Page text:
Remote Chemical Sensing
Environmental monitoring is becoming increasingly important as the number of compounds in use continues to increase. For example, within the last ten years, some of the 85,000 chemicals in use in the United States have been found to coincidentally have hormonal effects, where the most common effect is to mimic estrogen (e.g. alkylphenols). Although the European Community has achieved major strides in environmental performance during the last two decades, threats of environmental damage and depletion still exist. It is estimated that more than 150,000 contaminated sites exist in the EU. Furthermore, increased intensity of water use, discharge of untreated domestic and industrial wastes, excessive application of fertilizers, pesticides and insecticides in agriculture, and accidental spills of harmful substances have led to increased pollution of water-bodies throughout Europe. The importance of monitoring activities at polluted sites has gained attention from national authorities due to increased evidence of contamination from past improper waste management, industrial, and agricultural practices.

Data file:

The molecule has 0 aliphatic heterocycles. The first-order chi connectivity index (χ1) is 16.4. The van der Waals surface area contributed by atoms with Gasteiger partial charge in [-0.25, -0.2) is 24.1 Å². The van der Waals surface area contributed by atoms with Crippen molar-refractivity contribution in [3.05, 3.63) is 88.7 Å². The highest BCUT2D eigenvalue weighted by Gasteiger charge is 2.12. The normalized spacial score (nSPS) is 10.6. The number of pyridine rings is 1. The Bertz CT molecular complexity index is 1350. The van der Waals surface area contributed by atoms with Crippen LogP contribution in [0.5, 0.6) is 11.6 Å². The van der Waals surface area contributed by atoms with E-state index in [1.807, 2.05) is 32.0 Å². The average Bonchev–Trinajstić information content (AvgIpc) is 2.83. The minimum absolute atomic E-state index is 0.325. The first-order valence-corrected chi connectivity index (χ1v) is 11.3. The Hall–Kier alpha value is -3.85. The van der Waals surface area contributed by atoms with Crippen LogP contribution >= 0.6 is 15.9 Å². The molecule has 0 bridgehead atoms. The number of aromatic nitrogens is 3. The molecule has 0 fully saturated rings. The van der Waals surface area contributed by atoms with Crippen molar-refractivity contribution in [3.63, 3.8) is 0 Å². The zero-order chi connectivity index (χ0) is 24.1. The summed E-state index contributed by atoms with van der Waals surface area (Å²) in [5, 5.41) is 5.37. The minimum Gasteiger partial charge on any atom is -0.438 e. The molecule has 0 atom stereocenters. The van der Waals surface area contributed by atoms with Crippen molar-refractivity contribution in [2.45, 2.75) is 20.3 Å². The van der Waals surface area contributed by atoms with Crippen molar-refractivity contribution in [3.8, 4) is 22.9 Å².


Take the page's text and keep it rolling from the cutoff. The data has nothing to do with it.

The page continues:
The overall objective of the SHOAL project is to design and develop 3 fully functional robotic fish equipped with chemical sensors and a scalable communications infrastructure. The purpose of SHOAL is to gather information on pollutants and hazardous substances in a port environment. This is a public service domain with requirements for monitoring coming through EC Directive 2005/35 “on ship-source pollution and on the introduction of penalties and infringements”, which requires regular reports on pollution in this space. The robots themselves will act as an adaptive sensor network, providing real-time data on pollution and changing the sampling points in line with the information gathered in-situ.
Dr Vladimir Ogurtsov